undisturbed and unobserved, as walking meditation can look a bit odd to people
who are unfamiliar with it.

A great way to practice is on a walking labyrinth – a winding, circular pattern of
ancient Greek origin, used throughout the ages for contemplative walking. This is
my preference, as there’s nothing odd about walking slow on a labyrinth.

Walking Meditation: Some Simple Steps

1. Start by Standing: Feel your feet on the ground, noticing the body’s gentle
sway as it balances itself. Place one foot slightly in front of the other, shifting your
weight to one foot, and then the other, staying attentive to the experience. Shift
back and forth a few times.

2. Lifting: Focus on the sensation created as you lift your back foot. If you find it
helpful, silently say the word “lifting”

3. Moving: Stay attentive to the feeling of the foot moving forward through
space. If you like, saying the word “moving” to yourself as you move the foot.

4. Placing: Stay attentive to the moment the heel contacts the ground, as well as
the sensation of the entire sole as it meets the earth. You might mentally say the
word “placing” as you do this, but make sure the word and your action are
simultaneous.

5. Landing: Feel your weight shifting into the front foot, saying the word “landing”
as you experience this shift.

Continue sensing the physical experience of each step, repeating the four-part
“mantra” if you like. Your mind will naturally wander into thinking many times. You
will likely find yourself thinking about walking! When you notice this, you are
instantly “present” again. Simply note when you discover the mind has wandered
into “thinking” and gently escort it back to the sensations of walking.

 

This Morning Under a Tree

February 3rd, 2013 by

By Madeline Ebelini

This morning I sit in a chair, wrapped in a quilt, under a tree.

Eyes closed.

I feel the weight of my body, the gravitational pull of the Earth, connecting me.

I feel the movement of my belly with the breath, gently pulsing in and out, from within.

A wind chime hanging from the tree softly sounds with the breeze.

A bird calls, and when the breath is very soft and easy,

and the mind is immersed in the present,

dozens of  birds can be heard chattering in the distance.

An occasional “dust devil” arises,

pulling my attention into thinking, remembering, re-living.

Ah . . . . “Feel the whirlwind of this dust devil spinning the mind”.

Witness as it settles and comes to rest.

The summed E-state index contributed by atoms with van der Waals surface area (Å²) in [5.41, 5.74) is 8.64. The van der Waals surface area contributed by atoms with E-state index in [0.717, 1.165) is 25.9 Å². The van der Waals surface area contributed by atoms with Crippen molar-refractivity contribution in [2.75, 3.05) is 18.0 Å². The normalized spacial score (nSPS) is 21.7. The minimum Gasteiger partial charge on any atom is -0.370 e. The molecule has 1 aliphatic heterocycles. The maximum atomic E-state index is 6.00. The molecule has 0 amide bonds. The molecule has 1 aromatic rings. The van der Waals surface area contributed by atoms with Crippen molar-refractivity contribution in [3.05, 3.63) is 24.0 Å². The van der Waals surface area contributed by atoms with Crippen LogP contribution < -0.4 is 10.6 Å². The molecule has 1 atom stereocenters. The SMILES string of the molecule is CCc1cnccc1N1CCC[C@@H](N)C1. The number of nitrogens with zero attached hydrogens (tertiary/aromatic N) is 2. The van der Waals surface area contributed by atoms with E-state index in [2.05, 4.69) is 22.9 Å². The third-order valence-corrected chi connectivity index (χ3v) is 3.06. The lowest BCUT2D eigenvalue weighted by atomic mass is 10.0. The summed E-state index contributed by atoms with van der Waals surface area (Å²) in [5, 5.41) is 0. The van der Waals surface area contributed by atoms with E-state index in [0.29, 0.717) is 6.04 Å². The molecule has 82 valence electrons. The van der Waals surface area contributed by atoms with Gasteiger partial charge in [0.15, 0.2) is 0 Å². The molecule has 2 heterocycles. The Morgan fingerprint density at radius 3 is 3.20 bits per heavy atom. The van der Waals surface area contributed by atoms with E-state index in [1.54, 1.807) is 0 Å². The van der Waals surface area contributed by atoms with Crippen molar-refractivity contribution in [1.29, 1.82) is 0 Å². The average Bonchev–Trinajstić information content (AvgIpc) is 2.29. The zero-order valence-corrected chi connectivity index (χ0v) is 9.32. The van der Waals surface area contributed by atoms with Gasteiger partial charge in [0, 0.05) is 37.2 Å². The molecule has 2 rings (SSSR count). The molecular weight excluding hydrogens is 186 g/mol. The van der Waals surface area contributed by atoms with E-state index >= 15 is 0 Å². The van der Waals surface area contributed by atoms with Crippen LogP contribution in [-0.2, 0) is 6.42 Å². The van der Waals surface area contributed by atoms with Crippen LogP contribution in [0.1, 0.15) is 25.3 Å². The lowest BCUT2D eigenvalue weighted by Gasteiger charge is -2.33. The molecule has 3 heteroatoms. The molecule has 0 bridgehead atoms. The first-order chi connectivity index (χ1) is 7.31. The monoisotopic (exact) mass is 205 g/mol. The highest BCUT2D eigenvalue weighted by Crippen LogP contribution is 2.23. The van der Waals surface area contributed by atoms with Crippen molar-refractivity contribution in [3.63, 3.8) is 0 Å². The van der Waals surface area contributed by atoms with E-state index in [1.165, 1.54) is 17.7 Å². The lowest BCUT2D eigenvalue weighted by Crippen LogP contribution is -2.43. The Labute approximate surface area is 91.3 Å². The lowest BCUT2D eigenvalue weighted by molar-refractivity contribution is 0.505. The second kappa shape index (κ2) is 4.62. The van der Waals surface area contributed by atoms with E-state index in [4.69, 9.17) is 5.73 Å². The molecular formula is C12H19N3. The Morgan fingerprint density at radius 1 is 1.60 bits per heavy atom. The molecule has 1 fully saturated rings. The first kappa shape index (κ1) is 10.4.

Then  . . . .the faithful pull of gravity connecting body to chair.

The gently pulsing breath within.

The truth . . . Here. Now.

The warmth of the quilt,

the soft sounds of the chime,

To “let go” into just this . . .

To let go of concepts and pre-made ideas, of push and pull, altogether.

To be just this sitting, this breathing, this hearing, this living.

 

I open my eyes.

The sun, shining through the tree

creates a blanket of soft, dappled light everywhere.

The moment beautiful, tender, and alive.

The murmur of a far away plane passes somewhere overhead.

I wrap the quilt around me and breathe in.

Image: Jim Liestman flickr.com/photos/gods-art

The Fastest Way to Happiness

July 1st, 2012 by

The fastest way to happiness is within you, right here and now! It’s the absolute acceptance of WHO YOU ARE in this moment, as Marie Claire Bernards writes in this article. But most of us are not entirely aware of the subconscious ways in which we refuse to accept ourselves as we are. This is where meditation is so powerful. Through meditation we guide ourselves to ourselves – authentically – in the moment. We have a chance to “see” and “befriend” those unseen parts of ourselves that are refusing to accept the real person that we are. With regular practice, these parts begin to soften and relax and reveal the true vulnerable and beautiful Self within. Subconscious behavior patterns, generated and maintained by these parts, begin to drop away. This is the beginning of freedom, healing, and happiness!

Image: Natalia Photos

How to Forgive When You Don’t Really Want To

June 30th, 2012 by

“Freedom is what you do with what’s been done to you.” ~Jean Paul Sartre

Does this article by Kate Swoboda speak to you? She shares this discovery: when you decide to forgive, you get to decide who you are.

Image: crismatos